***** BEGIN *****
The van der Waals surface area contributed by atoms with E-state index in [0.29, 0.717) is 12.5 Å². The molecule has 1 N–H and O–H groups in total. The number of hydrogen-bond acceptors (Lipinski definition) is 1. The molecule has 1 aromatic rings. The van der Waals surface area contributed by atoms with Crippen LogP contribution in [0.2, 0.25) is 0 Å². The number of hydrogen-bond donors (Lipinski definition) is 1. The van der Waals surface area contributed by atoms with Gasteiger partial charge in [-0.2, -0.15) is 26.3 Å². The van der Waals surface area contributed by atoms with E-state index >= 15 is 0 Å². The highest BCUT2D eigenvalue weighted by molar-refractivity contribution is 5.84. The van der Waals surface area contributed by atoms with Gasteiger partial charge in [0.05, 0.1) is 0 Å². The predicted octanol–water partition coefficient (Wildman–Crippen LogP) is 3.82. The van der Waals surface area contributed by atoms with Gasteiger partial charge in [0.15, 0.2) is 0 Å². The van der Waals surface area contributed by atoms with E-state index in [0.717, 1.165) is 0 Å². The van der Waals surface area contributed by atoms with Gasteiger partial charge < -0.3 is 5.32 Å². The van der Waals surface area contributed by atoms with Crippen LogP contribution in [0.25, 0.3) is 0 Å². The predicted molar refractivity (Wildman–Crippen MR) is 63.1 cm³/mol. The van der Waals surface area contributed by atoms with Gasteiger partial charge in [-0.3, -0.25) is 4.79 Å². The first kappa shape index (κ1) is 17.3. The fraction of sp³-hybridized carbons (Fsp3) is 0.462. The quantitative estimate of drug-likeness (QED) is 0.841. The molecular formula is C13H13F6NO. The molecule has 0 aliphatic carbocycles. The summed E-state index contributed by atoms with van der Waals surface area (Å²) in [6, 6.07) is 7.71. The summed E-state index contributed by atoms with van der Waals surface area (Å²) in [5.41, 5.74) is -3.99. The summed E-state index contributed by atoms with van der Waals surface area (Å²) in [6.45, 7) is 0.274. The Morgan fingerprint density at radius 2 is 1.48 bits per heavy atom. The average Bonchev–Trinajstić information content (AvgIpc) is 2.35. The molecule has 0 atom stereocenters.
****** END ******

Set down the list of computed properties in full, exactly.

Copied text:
The van der Waals surface area contributed by atoms with E-state index in [0.29, 0.717) is 12.5 Å². The molecule has 1 N–H and O–H groups in total. The number of hydrogen-bond acceptors (Lipinski definition) is 1. The molecule has 1 aromatic rings. The van der Waals surface area contributed by atoms with Crippen LogP contribution in [0.2, 0.25) is 0 Å². The number of hydrogen-bond donors (Lipinski definition) is 1. The van der Waals surface area contributed by atoms with Gasteiger partial charge in [-0.2, -0.15) is 26.3 Å². The van der Waals surface area contributed by atoms with E-state index >= 15 is 0 Å². The highest BCUT2D eigenvalue weighted by molar-refractivity contribution is 5.84. The van der Waals surface area contributed by atoms with Gasteiger partial charge in [0.05, 0.1) is 0 Å². The predicted octanol–water partition coefficient (Wildman–Crippen LogP) is 3.82. The van der Waals surface area contributed by atoms with Gasteiger partial charge in [0.15, 0.2) is 0 Å². The van der Waals surface area contributed by atoms with E-state index in [0.717, 1.165) is 0 Å². The van der Waals surface area contributed by atoms with Gasteiger partial charge < -0.3 is 5.32 Å². The van der Waals surface area contributed by atoms with Crippen LogP contribution in [0.25, 0.3) is 0 Å². The predicted molar refractivity (Wildman–Crippen MR) is 63.1 cm³/mol. The van der Waals surface area contributed by atoms with Gasteiger partial charge in [-0.3, -0.25) is 4.79 Å². The first kappa shape index (κ1) is 17.3. The fraction of sp³-hybridized carbons (Fsp3) is 0.462. The quantitative estimate of drug-likeness (QED) is 0.841. The molecular formula is C13H13F6NO. The molecule has 0 aliphatic carbocycles. The summed E-state index contributed by atoms with van der Waals surface area (Å²) in [6, 6.07) is 7.71. The summed E-state index contributed by atoms with van der Waals surface area (Å²) in [5.41, 5.74) is -3.99. The summed E-state index contributed by atoms with van der Waals surface area (Å²) in [6.45, 7) is 0.274. The Morgan fingerprint density at radius 2 is 1.48 bits per heavy atom. The average Bonchev–Trinajstić information content (AvgIpc) is 2.35. The molecule has 0 atom stereocenters.